Red Sox

Jenks back to DL, Randy Williams up


Jenks back to DL, Randy Williams up

By Sean McAdam Red Sox Insider Follow @sean_mcadam
ST. PETERSBURG, Fla. For the third time this season, reliever Bobby Jenks is heading to the disabled list, reducing the Red Sox' bullpen depth with two weeks to go before the July 31 trade deadline.

Jenks experienced a flareup of back stiffness when he attempted to warm up Friday night in the Red Sox' 9-6 loss to the Tampa Bay Rays.

To replace Jenks on the roster, the team purchased the contract of journeyman lefty Randy Williams. Williams had not been on the 40-man roster, so the Sox designated lefty Tommy Hottovy to make room for his addition.

"I'm excited and a little bit surprised," said Williams. "I was hoping I would get a chance."

Williams has spent parts of four seasons in the big leagues with Seattle, San Diego, Colorado, and the Chicago White Sox, totaling 90 games.

"He's been dominating left-hand hitters," Francona said. "His velocity has been tremendous and it gives us that second lefty where we can match up. His true calling is matching up against lefties and we've wanted to get a look at him anyway. He's that guy who you send to Triple A and say, 'Do your job and you never know.' And here it is."

In 19 games with the Pawsox this season, Williams was 1-1 with a 1.29 ERA and six saves, having struck out 26 in 21 innings of work. He gives Francona a second lefty in the bullpen
to team with Franklin Morales.

Jenks had been on the DL from June 8 to June 28 with the same back stiffness. Earlier in the season, he was placed on the DL with a right biceps strain.

Signed to a two-year, 12 million deal in the off-season, Jenks hasn't been healthy or productive long enough to contribute.

"Not yet," acknowledged Francona. "That's an important part of our bullpen, that compliment to Daniel Bard, or in the seventh inning, or however you want to put it. Fortunately, Matt Albers has been tremendous and Alfredo Aceves, too. But that other arm is a huge arm...We haven't had him out there healthy. We miss that."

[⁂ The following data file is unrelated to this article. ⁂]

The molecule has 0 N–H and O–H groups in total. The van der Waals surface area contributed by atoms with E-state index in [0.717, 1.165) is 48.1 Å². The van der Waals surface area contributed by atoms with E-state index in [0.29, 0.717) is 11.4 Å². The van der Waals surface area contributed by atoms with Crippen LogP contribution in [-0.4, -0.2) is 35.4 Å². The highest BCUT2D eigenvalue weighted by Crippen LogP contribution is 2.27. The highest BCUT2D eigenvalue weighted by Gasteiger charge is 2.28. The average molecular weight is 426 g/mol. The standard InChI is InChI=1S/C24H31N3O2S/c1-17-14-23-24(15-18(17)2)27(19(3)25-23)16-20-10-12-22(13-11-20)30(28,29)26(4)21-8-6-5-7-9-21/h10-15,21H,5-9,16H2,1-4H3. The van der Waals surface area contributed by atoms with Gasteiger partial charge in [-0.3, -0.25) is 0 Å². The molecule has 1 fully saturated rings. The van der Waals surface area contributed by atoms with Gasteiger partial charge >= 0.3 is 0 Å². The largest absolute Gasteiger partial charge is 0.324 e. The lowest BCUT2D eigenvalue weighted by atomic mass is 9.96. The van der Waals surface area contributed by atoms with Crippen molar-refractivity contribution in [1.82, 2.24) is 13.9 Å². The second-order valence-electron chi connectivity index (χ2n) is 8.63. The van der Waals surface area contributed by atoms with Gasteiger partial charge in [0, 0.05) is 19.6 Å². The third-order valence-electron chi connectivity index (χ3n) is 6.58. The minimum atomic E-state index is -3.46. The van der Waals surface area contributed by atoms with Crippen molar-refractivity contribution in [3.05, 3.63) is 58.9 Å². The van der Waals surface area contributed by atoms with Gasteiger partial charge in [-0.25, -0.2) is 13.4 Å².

Jenks has appeared in just 19 games, going 2-2 with a 6.32 ERA. Opposing batters have hit .328 against him and his WHIP is an unsightly 2.23.

Jenks is scheduled to return to Boston Saturday night and will be examined by the team's medical staff Sunday.

Sean McAdam can be reached at Follow Sean on Twitter at http:twitter.comsean_mcadam

HOFer Joe Morgan's letter urges voters to keep steroid users out of Hall


HOFer Joe Morgan's letter urges voters to keep steroid users out of Hall

Hall of Fame second baseman Joe Morgan is urging voters to keep “known steroid users” out of Cooperstown.

A day after the Hall revealed its 33-man ballot for the 2018 class, the 74-year-old Morgan argued against the inclusion of players implicated during baseball’s steroid era in a letter to voters with the Baseball Writers’ Association of America. The letter from the vice chairman of the Hall’s board of directors was sent Tuesday using a Hall email address.

Read the full text of Morgan's letter here. 

“Steroid users don’t belong here,” Morgan wrote. “What they did shouldn’t be accepted. Times shouldn’t change for the worse.”